Katowice (pronounced Kah-toh-veet-seh) is the capital and largest city of Silesian Voivodeship, Poland. The largest urban center in the Silesian Metropolis, Katowice stands with a population of over 300,000 in the city itself, and over 2.1 million in the surrounding metropolitan area. Located in the middle of the province on the banks of the river Rawa, Katowice's historical importance as Poland's main industrial centre has been indisputable for decades. Once synonymous as a crushingly gray industrial city, contemporary Katowice has expanded to become a vibrant cultural and business center, with the Silesian Philharmonic, the Silesian Museum, and its famous flying saucer-shaped concert hall, the Spodek, calling the city home. Intrepid visitors will find an interesting city with charming secessionist architecture from the early 1900s, historic reminders of the German and communist past, stunning modern architecture, hospitable and proud local people, and easy access to the Beskid Mountains and other neighboring communities. One of the hidden gems of Poland, Katowice especially delights the senses in April with its numerous flowering lilac trees.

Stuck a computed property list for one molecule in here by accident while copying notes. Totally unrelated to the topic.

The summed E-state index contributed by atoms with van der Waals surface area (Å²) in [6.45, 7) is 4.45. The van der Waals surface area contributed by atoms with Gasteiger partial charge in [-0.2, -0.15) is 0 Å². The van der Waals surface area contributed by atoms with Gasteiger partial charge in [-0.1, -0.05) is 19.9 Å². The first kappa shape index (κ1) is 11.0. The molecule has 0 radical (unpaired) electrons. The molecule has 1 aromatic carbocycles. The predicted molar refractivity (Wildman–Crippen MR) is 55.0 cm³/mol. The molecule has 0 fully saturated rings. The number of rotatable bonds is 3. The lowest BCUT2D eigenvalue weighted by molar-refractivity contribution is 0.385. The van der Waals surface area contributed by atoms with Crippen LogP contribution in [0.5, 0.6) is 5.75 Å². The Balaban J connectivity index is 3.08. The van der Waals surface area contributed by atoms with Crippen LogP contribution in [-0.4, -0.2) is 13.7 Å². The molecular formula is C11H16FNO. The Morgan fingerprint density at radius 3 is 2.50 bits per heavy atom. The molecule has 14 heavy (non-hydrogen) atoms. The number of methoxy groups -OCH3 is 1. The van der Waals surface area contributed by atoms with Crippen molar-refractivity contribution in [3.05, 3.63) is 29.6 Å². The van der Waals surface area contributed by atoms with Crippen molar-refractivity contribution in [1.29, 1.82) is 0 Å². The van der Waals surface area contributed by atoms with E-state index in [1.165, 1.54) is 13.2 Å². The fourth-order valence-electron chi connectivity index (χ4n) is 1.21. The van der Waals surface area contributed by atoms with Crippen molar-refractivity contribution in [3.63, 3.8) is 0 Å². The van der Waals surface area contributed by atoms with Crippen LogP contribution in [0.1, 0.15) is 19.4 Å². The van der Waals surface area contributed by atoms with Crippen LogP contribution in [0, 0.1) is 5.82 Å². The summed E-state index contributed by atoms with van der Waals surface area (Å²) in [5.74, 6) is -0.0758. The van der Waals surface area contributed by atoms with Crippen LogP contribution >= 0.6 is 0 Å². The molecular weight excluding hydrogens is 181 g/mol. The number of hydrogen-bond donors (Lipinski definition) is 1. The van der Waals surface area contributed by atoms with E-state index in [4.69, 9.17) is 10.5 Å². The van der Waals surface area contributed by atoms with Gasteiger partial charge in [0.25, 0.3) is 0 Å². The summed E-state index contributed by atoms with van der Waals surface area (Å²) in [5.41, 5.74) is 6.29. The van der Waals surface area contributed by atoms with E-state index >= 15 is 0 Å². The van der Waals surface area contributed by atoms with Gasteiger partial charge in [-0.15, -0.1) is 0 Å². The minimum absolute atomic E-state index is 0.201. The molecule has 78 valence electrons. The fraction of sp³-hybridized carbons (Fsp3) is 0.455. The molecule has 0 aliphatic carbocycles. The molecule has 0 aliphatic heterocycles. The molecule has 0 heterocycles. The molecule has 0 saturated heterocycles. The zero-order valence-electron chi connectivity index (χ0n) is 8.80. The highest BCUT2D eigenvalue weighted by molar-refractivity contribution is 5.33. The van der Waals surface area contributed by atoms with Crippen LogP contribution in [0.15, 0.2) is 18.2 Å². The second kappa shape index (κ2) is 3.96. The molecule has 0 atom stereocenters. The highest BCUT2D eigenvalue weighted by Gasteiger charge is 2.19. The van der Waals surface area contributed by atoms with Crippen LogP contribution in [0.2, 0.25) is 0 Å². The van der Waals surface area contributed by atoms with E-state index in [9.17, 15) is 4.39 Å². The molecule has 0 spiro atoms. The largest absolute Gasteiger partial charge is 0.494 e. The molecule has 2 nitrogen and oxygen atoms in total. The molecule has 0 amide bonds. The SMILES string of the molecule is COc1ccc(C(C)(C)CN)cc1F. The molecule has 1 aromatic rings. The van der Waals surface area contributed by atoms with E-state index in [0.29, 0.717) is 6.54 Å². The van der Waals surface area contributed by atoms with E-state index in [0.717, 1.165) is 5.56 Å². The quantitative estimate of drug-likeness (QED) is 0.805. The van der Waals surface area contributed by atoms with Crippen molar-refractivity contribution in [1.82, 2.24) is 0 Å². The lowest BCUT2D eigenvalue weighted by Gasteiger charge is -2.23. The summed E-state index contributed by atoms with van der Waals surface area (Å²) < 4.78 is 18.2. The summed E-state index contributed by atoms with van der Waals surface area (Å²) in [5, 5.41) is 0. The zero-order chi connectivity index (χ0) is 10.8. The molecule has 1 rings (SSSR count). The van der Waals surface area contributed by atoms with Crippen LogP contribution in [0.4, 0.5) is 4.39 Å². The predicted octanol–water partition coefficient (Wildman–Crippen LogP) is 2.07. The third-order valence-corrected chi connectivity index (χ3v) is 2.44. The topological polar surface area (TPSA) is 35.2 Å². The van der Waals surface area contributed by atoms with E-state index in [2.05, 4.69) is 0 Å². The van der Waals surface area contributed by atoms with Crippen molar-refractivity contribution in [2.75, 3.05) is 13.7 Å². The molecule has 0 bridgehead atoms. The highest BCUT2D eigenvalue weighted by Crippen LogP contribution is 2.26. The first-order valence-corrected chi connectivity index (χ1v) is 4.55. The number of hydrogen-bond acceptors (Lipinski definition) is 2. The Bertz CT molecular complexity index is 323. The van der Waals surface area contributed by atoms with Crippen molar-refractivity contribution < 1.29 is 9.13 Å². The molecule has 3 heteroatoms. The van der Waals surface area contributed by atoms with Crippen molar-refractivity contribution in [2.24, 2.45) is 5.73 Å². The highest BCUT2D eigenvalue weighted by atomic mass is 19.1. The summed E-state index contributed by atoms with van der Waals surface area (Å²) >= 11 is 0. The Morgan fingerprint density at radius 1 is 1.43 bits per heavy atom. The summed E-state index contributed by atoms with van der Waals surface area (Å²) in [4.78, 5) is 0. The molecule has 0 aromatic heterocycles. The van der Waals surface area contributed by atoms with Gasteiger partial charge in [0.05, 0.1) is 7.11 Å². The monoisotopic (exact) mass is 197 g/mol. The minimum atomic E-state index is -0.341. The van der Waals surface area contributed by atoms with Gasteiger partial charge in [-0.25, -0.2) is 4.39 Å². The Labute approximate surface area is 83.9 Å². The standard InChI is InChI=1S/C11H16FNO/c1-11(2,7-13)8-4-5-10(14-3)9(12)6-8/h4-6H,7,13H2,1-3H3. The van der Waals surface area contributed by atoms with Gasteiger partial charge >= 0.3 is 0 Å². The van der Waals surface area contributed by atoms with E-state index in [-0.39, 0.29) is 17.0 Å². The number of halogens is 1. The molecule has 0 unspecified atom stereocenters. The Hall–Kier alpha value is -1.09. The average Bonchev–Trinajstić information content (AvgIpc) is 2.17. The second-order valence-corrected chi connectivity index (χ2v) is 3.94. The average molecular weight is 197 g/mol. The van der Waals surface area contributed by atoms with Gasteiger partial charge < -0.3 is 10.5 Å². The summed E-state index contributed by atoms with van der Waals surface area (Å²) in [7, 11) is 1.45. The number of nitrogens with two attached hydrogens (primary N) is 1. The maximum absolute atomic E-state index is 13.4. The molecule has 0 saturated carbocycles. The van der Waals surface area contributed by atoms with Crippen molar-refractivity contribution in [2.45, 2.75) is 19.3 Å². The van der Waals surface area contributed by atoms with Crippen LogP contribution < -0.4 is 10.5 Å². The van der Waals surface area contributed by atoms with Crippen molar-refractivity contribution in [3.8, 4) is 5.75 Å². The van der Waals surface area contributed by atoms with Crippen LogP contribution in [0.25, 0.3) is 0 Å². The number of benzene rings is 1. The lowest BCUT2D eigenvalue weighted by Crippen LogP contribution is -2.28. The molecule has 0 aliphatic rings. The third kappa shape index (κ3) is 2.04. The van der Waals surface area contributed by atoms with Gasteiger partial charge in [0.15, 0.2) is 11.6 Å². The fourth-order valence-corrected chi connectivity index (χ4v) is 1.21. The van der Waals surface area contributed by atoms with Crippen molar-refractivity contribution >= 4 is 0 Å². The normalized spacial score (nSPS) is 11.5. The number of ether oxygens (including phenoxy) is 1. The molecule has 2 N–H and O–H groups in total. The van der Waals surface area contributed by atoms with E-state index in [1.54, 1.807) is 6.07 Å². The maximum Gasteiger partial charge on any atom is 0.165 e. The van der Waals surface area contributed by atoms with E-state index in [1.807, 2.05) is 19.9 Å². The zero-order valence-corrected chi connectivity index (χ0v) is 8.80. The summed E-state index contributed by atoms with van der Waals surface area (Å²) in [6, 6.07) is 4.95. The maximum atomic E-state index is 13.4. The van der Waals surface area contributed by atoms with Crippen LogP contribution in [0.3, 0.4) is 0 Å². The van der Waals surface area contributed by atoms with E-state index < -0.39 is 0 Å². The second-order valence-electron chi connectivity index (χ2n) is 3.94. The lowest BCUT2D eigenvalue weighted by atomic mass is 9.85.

Katowice sits at the intersection of major road and rail routes connecting Poland to the rest of Europe in all directions, making the city relatively easy to get in and out of. Until recently, the dominant economic sectors in the region were mining, steel, electrical machinery, electronics, and chemicals. Due to economic and political changes in the last three decades, this situation has changed dramatically, with heavy industry giving way to the commerce, tourism, trade fair and service industries.